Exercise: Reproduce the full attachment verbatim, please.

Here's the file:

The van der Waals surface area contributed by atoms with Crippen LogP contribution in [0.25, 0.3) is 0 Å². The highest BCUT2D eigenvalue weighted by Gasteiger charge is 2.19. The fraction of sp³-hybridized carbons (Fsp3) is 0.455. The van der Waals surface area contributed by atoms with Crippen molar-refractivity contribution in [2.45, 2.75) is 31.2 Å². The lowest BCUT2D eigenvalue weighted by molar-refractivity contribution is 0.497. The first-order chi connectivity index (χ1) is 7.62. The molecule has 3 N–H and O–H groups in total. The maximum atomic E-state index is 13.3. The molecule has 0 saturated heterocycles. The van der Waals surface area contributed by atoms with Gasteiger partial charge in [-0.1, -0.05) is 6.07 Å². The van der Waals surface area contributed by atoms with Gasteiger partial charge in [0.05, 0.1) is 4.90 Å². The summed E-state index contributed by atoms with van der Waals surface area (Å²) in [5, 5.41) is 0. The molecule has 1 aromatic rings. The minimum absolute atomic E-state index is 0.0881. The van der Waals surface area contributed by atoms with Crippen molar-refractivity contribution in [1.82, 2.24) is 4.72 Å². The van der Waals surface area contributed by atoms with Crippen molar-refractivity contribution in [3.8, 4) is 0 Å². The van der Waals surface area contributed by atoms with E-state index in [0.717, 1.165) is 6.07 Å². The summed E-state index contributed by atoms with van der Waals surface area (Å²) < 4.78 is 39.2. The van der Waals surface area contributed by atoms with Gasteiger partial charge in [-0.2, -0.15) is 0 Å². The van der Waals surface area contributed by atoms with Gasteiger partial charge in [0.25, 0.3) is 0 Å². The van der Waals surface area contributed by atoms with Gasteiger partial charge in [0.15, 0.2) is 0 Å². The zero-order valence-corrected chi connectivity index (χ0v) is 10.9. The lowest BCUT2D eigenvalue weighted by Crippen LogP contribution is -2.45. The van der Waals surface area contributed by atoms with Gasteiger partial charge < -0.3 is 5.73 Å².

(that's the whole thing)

The van der Waals surface area contributed by atoms with Crippen LogP contribution in [0.25, 0.3) is 0 Å². The highest BCUT2D eigenvalue weighted by Gasteiger charge is 2.19. The fraction of sp³-hybridized carbons (Fsp3) is 0.455. The van der Waals surface area contributed by atoms with Crippen molar-refractivity contribution in [2.45, 2.75) is 31.2 Å². The lowest BCUT2D eigenvalue weighted by molar-refractivity contribution is 0.497. The first-order chi connectivity index (χ1) is 7.62. The molecule has 3 N–H and O–H groups in total. The maximum atomic E-state index is 13.3. The molecule has 0 saturated heterocycles. The van der Waals surface area contributed by atoms with Gasteiger partial charge in [-0.1, -0.05) is 6.07 Å². The van der Waals surface area contributed by atoms with Gasteiger partial charge in [0.05, 0.1) is 4.90 Å². The summed E-state index contributed by atoms with van der Waals surface area (Å²) in [5, 5.41) is 0. The molecule has 1 aromatic rings. The minimum absolute atomic E-state index is 0.0881. The van der Waals surface area contributed by atoms with Crippen molar-refractivity contribution in [1.82, 2.24) is 4.72 Å². The van der Waals surface area contributed by atoms with Crippen molar-refractivity contribution in [3.8, 4) is 0 Å². The van der Waals surface area contributed by atoms with E-state index in [0.717, 1.165) is 6.07 Å². The summed E-state index contributed by atoms with van der Waals surface area (Å²) < 4.78 is 39.2. The van der Waals surface area contributed by atoms with Gasteiger partial charge in [-0.2, -0.15) is 0 Å². The van der Waals surface area contributed by atoms with Gasteiger partial charge in [0.25, 0.3) is 0 Å². The van der Waals surface area contributed by atoms with Gasteiger partial charge in [0.15, 0.2) is 0 Å². The zero-order valence-corrected chi connectivity index (χ0v) is 10.9. The lowest BCUT2D eigenvalue weighted by Crippen LogP contribution is -2.45. The van der Waals surface area contributed by atoms with Gasteiger partial charge < -0.3 is 5.73 Å².